Skip Navigation U.S. Department of Health and Human Services
Agency for Healthcare Research Quality
Archive print banner

Children's Health

This information is for reference purposes only. It was current when produced and may now be outdated. Archive material is no longer maintained, and some links may not work. Persons with disabilities having difficulty accessing this information should contact us at: Let us know the nature of the problem, the Web address of what you want, and your contact information.

Please go to for current information.

Within broad limits, chronic middle-ear disease up to age 3 probably does not impair language and other development by age 4

When a child suffers chronic middle-ear inflammation with middle-ear effusion (MEE, fluid buildup) during the first 3 years of his or her life, the doctor may recommend surgical drainage of the fluid and placement of a tympanostomy tube within the affected ear. The primary goals are to relieve the attendant hearing loss and to keep the middle-ear cavity ventilated in an effort to prevent further inflammation and/or infection. Another goal is to prevent possible delays in later development that might result from prolonged spells of hearing loss during presumably formative early childhood periods.

However, in a recent study involving otherwise healthy children (that is, without potentially handicapping conditions) who had persistent MEE during the first 3 years of life, prompt insertion of tympanostomy tubes did not affect the children's language or other developmental outcomes at 4 years of age. The researchers concluded that MEE within the duration limits they studied probably does not affect developmental outcomes. The study was supported by the Agency for Healthcare Research and Quality and the National Institute of Child Health and Human Development.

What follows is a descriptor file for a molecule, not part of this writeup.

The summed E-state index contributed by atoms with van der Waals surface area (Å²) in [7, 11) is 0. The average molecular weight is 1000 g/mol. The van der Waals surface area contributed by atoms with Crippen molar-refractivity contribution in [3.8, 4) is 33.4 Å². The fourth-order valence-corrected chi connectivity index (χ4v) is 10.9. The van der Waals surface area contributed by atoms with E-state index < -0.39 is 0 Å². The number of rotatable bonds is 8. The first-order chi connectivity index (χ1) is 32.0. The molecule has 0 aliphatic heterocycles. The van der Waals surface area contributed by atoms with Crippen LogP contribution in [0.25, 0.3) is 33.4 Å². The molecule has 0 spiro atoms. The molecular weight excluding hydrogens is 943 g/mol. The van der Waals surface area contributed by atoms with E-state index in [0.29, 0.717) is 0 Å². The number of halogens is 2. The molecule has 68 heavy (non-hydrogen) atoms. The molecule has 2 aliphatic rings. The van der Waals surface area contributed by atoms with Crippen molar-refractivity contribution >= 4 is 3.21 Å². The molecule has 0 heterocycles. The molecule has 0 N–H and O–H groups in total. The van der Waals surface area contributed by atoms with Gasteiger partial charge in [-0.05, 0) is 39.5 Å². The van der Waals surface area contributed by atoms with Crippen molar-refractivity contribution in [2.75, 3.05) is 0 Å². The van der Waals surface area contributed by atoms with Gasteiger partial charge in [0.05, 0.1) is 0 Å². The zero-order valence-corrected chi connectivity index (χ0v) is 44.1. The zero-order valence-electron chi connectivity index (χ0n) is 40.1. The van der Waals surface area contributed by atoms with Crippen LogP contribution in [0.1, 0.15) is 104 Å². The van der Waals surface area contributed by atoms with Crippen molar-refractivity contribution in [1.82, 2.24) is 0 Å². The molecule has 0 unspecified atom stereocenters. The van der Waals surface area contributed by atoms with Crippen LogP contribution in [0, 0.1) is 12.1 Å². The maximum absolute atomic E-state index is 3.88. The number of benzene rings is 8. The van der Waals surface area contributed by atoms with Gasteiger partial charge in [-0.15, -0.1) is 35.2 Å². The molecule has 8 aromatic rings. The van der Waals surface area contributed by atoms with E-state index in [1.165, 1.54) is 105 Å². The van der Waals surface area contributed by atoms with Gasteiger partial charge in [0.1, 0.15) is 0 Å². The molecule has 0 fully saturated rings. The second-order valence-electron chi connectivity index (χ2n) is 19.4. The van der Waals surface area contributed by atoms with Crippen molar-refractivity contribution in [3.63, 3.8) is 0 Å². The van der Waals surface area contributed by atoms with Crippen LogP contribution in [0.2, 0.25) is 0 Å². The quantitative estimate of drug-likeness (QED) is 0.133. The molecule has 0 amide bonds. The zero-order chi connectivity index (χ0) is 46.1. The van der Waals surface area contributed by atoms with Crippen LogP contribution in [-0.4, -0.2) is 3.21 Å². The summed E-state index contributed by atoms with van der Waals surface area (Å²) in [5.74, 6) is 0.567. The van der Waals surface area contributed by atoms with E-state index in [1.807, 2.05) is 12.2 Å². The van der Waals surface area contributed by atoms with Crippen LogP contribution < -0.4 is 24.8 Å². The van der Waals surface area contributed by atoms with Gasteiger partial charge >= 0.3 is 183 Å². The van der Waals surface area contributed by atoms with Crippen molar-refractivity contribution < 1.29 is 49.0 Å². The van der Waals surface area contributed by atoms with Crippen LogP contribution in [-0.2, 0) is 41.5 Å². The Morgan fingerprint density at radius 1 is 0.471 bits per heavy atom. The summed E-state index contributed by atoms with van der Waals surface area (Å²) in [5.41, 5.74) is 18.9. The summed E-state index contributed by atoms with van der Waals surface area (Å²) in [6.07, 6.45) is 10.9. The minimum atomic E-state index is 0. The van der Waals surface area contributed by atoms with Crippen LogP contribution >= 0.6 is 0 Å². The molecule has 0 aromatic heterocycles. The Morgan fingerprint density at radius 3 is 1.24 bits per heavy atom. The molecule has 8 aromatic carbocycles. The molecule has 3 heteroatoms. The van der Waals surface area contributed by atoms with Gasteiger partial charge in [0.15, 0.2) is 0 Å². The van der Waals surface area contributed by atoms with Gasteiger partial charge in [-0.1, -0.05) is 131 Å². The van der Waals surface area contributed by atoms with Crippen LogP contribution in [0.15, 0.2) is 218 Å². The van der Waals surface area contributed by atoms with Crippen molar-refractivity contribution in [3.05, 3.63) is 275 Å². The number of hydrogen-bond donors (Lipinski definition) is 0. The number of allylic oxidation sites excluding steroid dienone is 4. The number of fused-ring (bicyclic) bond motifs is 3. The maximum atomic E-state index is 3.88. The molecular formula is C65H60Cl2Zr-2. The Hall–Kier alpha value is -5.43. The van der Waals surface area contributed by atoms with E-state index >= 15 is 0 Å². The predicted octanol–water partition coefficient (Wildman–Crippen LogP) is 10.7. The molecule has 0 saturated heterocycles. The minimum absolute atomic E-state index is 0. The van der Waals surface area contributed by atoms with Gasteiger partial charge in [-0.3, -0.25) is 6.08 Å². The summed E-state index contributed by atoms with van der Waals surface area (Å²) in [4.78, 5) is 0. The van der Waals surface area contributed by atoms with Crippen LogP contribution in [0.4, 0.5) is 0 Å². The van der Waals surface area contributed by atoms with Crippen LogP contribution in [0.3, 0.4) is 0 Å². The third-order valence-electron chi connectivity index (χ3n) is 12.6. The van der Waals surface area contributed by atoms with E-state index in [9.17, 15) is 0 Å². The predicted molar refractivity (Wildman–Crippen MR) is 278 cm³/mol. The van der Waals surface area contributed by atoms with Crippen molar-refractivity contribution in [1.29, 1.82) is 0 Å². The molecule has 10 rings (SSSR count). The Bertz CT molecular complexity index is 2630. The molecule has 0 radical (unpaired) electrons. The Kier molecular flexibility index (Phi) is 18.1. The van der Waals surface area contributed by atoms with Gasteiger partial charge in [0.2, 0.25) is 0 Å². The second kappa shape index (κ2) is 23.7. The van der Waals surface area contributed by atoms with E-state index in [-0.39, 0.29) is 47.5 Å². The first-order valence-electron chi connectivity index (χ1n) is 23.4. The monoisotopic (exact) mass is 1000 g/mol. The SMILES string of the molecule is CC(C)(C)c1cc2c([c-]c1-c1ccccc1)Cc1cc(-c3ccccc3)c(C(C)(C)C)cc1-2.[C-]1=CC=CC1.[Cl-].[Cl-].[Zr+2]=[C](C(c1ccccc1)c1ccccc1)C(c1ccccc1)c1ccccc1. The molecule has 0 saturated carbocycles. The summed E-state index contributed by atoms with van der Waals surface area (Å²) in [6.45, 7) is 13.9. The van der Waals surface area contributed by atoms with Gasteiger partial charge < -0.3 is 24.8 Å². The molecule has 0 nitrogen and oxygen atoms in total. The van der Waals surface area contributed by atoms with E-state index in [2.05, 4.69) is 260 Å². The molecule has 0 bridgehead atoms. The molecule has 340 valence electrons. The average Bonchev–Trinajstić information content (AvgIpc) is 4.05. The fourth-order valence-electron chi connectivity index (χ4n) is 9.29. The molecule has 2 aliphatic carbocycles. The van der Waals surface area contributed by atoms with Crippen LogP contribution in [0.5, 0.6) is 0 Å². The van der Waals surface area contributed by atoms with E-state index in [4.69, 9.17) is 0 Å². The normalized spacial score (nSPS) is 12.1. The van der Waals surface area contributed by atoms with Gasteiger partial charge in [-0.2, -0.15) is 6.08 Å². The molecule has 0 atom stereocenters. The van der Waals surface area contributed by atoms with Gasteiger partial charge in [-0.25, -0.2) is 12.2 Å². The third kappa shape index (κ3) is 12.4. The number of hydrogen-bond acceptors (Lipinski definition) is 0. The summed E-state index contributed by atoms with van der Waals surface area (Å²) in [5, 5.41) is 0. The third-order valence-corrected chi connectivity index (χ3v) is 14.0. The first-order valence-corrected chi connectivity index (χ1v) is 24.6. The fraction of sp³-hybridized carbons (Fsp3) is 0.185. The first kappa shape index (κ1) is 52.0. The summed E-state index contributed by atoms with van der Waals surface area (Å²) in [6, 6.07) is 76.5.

Lead author, Jack L. Paradise, M.D., of the University of Pittsburgh School of Medicine, and his colleagues enrolled 6,350 healthy infants from diverse settings. They regularly evaluated the children for the presence of MEE throughout their first 3 years of life and treated them according to recommended care guidelines for middle ear infection. For this study, the researchers randomly assigned 429 children who had persistent MEE to undergo tympanostomy tube insertion either promptly or after a defined extended period if MEE remained present. They also selected a separate, representative comparison sample of 241 children who ranged from having no MEE to having MEE that fell just short of meeting criteria for the clinical trial.

The researchers assessed the cognitive, language, speech, and psychosocial development of children in all groups at age 4 using formal tests, conversational samples, and parent questionnaires. Among the randomized children, there were no significant differences in mean scores favoring the early-treatment group over the late-treatment group in all areas. In the representative comparison sample, correlations between the duration of MEE and developmental outcomes were generally weak and, in most instances, nonsignificant.

See "Otitis media and tympanostomy tube insertion during the first three years of life: Developmental outcomes at the age of four years," by Dr. Paradise, Christine A. Dollaghan, Ph.D., Thomas F. Campbell, Ph.D., and others, in the August 2003 Pediatrics 112(2), pp. 265-277.

Return to Contents
Proceed to Next Article

The information on this page is archived and provided for reference purposes only.


AHRQ Advancing Excellence in Health Care